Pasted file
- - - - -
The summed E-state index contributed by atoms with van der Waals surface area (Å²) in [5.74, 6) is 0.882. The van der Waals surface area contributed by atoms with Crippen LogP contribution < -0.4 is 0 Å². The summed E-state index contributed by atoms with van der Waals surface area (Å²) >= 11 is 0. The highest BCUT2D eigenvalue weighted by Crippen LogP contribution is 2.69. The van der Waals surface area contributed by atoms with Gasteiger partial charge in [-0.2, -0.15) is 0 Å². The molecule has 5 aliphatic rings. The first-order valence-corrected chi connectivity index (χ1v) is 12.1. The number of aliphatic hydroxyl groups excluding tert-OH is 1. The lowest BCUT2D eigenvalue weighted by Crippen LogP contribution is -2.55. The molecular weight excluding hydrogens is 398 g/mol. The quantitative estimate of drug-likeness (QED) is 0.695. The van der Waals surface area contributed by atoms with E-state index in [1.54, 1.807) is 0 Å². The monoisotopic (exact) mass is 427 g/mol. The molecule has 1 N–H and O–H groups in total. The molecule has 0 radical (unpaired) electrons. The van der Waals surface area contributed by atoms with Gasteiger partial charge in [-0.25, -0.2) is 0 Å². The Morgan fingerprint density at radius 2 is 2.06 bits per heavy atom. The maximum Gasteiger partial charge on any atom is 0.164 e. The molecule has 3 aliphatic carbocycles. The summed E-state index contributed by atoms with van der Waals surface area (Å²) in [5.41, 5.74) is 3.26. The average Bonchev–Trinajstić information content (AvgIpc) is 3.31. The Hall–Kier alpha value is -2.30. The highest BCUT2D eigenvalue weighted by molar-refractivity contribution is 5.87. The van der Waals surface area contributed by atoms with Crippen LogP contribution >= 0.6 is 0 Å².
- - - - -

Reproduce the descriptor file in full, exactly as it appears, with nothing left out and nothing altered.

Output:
The summed E-state index contributed by atoms with van der Waals surface area (Å²) in [5.74, 6) is 0.882. The van der Waals surface area contributed by atoms with Crippen LogP contribution < -0.4 is 0 Å². The summed E-state index contributed by atoms with van der Waals surface area (Å²) >= 11 is 0. The highest BCUT2D eigenvalue weighted by Crippen LogP contribution is 2.69. The van der Waals surface area contributed by atoms with Gasteiger partial charge in [-0.2, -0.15) is 0 Å². The molecule has 5 aliphatic rings. The first-order valence-corrected chi connectivity index (χ1v) is 12.1. The number of aliphatic hydroxyl groups excluding tert-OH is 1. The lowest BCUT2D eigenvalue weighted by Crippen LogP contribution is -2.55. The molecular weight excluding hydrogens is 398 g/mol. The quantitative estimate of drug-likeness (QED) is 0.695. The van der Waals surface area contributed by atoms with E-state index in [1.54, 1.807) is 0 Å². The monoisotopic (exact) mass is 427 g/mol. The molecule has 1 N–H and O–H groups in total. The molecule has 0 radical (unpaired) electrons. The van der Waals surface area contributed by atoms with Gasteiger partial charge in [-0.25, -0.2) is 0 Å². The Morgan fingerprint density at radius 2 is 2.06 bits per heavy atom. The maximum Gasteiger partial charge on any atom is 0.164 e. The molecule has 3 aliphatic carbocycles. The summed E-state index contributed by atoms with van der Waals surface area (Å²) in [5.41, 5.74) is 3.26. The average Bonchev–Trinajstić information content (AvgIpc) is 3.31. The Hall–Kier alpha value is -2.30. The highest BCUT2D eigenvalue weighted by molar-refractivity contribution is 5.87. The van der Waals surface area contributed by atoms with Crippen LogP contribution >= 0.6 is 0 Å².